Thai surrogate twin may not have been abandoned
6 August 2014 by Charlotte Knappett
The Australian couple accused of leaving one of their twins with the surrogate mother deny abandoning him. It was initially reported that the couple, from Bunbury south of Perth, only took the twin girl home with them, as the boy was born with Down’s Syndrome and a heart condition. This story has received a great deal of press coverage, and many people are shocked at what was initially claimed, as can be seen by the reaction in the Australian press.
“It is an act so cruel and mercenary you struggle to believe anyone who thinks they have what it takes to be a parent could go through with it… The ripple effect of their choices will be felt by thousands of people.” – Herald Sun
The Thai surrogate mother was to be paid the equivalent of $9,300 by a surrogacy agency in Bangkok when the twins were born last December, but has still not been paid the full amount. The Australian couple state that they never knew of a twin son being born, despite the intended father visiting the twin in hospital. They claimed that they experienced trouble with the surrogacy agency, which no longer exists, and described it as traumatising.
The surrogate claims that the father came to the hospital to take care of the girl, but never looked at or carried the boy, despite the twins staying next to each other. In response to this, the father initially claimed that the language was a barrier at the hospital and that he did not even know who the surrogate was. He stated that it was very confusing, and that they were never told about the twin boy by the agency.
Through friends, the couple have now told the press that they did know of the second child. They were apparently told that he had a heart condition and would not survive. They were not able to take him back to Australia as planned, as his mother wished for him to stay in Thailand and have a Thai funeral. They state that as Thailand was in military lockdown at the time, it was very difficult to move around the country and to stay they would risk losing their baby girl too.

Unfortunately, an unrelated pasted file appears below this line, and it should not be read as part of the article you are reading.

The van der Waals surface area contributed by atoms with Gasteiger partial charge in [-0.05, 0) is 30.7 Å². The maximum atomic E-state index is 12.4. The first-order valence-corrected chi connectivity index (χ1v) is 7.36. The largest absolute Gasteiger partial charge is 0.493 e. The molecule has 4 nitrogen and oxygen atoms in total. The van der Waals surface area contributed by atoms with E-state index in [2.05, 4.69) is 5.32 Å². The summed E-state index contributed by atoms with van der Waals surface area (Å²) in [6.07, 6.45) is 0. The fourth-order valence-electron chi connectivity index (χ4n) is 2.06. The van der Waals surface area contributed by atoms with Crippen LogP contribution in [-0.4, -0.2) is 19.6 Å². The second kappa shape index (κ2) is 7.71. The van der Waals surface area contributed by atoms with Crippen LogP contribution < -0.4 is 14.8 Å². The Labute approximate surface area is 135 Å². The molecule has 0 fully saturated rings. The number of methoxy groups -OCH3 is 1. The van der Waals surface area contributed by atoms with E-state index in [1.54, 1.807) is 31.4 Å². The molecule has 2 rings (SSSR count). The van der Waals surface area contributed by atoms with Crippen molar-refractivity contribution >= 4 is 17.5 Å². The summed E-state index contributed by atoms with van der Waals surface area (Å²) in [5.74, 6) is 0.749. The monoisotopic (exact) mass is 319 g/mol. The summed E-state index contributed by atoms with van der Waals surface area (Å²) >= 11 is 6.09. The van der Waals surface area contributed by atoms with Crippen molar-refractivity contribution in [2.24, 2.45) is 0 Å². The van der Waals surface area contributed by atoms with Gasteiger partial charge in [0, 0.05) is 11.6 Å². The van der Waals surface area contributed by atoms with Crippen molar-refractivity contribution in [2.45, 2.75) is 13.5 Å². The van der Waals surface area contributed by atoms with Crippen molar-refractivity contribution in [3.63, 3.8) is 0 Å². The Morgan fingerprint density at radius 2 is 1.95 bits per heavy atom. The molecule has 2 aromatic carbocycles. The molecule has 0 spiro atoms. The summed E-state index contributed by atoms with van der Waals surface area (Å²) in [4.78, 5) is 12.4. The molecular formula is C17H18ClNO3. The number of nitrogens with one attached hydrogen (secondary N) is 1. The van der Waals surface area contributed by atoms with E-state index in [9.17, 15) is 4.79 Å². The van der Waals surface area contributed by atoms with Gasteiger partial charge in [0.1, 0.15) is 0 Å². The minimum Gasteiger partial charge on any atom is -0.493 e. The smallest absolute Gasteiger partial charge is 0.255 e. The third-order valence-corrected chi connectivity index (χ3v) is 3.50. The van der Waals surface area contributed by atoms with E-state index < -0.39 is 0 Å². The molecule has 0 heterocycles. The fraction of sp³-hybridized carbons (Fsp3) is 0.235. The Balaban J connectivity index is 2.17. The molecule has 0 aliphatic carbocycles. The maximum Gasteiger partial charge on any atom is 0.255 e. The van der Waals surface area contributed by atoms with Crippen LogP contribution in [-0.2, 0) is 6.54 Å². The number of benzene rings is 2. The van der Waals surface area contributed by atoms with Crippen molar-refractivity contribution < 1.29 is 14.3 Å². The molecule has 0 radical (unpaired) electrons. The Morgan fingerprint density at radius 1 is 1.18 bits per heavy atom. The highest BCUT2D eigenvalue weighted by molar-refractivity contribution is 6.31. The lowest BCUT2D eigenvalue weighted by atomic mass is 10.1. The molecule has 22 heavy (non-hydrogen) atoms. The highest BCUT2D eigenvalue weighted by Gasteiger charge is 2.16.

Perhaps the most concerning part of this story, is that the surrogate mother states that she was asked by the agency to abort the child with Down’s Syndrome at 7 months. She refused on the grounds of her Buddhist beliefs.
Regardless of what the correct version of events is, the surrogate mother is left caring for a child that was intended for another family. She plans to keep the twin boy, and raise him as her own. An online fundraising campaign has raised more than £120,000 to help with the baby’s medical expenses.
Surrogacy arrangements are not illegal in the UK, but are not legally enforceable. Commercial surrogacy agreements are however illegal, and the surrogate mother can only be paid “reasonable expenses”. This is a highly complex area of the law but in generality in English law the surrogate mother holds full parental rights for the child on birth until those rights are extinguished and assumed by the intended parents by the making of a parental order. The surrogate can refuse to hand the baby over to the intended parents. however, as demonstrated in this situation, there is no obligation on the commissioning (intended) parents to take the child.
This is an evolving area of the law, and you should always seek legal advice before considering a surrogacy arrangement. Our Family Law Specialists will be able to advise on all aspects of the surrogacy process, so if you have any questions contact us today.
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